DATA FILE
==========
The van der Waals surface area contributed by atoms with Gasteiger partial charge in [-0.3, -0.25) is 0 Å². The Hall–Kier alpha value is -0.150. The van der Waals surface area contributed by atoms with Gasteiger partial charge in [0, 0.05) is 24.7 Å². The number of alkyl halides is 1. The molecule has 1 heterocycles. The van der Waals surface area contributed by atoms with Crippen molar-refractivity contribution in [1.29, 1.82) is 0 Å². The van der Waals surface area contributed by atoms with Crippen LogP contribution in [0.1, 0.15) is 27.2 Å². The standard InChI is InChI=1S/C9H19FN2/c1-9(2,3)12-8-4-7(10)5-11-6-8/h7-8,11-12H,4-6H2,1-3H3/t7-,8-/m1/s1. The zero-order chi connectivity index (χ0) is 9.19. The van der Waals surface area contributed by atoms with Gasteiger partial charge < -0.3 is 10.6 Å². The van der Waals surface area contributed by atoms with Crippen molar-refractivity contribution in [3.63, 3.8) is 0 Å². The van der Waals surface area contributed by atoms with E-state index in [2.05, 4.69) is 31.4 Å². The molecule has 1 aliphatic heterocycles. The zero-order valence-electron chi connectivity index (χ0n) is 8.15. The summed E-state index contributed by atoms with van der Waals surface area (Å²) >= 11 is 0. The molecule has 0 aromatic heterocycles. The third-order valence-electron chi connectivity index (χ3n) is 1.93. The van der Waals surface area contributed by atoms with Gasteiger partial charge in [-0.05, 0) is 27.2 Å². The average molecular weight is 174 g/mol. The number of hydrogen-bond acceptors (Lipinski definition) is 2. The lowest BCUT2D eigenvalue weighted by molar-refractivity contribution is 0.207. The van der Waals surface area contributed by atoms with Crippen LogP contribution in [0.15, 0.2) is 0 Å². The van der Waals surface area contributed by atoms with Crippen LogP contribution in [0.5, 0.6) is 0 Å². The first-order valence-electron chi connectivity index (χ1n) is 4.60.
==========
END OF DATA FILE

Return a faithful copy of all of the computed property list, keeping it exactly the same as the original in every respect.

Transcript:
The van der Waals surface area contributed by atoms with Gasteiger partial charge in [-0.3, -0.25) is 0 Å². The Hall–Kier alpha value is -0.150. The van der Waals surface area contributed by atoms with Gasteiger partial charge in [0, 0.05) is 24.7 Å². The number of alkyl halides is 1. The molecule has 1 heterocycles. The van der Waals surface area contributed by atoms with Crippen molar-refractivity contribution in [1.29, 1.82) is 0 Å². The van der Waals surface area contributed by atoms with Crippen LogP contribution in [0.1, 0.15) is 27.2 Å². The standard InChI is InChI=1S/C9H19FN2/c1-9(2,3)12-8-4-7(10)5-11-6-8/h7-8,11-12H,4-6H2,1-3H3/t7-,8-/m1/s1. The zero-order chi connectivity index (χ0) is 9.19. The van der Waals surface area contributed by atoms with Gasteiger partial charge < -0.3 is 10.6 Å². The van der Waals surface area contributed by atoms with Crippen molar-refractivity contribution in [3.63, 3.8) is 0 Å². The van der Waals surface area contributed by atoms with E-state index in [2.05, 4.69) is 31.4 Å². The molecule has 1 aliphatic heterocycles. The zero-order valence-electron chi connectivity index (χ0n) is 8.15. The summed E-state index contributed by atoms with van der Waals surface area (Å²) >= 11 is 0. The molecule has 0 aromatic heterocycles. The third-order valence-electron chi connectivity index (χ3n) is 1.93. The van der Waals surface area contributed by atoms with Gasteiger partial charge in [-0.05, 0) is 27.2 Å². The average molecular weight is 174 g/mol. The number of hydrogen-bond acceptors (Lipinski definition) is 2. The lowest BCUT2D eigenvalue weighted by molar-refractivity contribution is 0.207. The van der Waals surface area contributed by atoms with Crippen LogP contribution in [0.15, 0.2) is 0 Å². The van der Waals surface area contributed by atoms with Crippen LogP contribution in [0.5, 0.6) is 0 Å². The first-order valence-electron chi connectivity index (χ1n) is 4.60.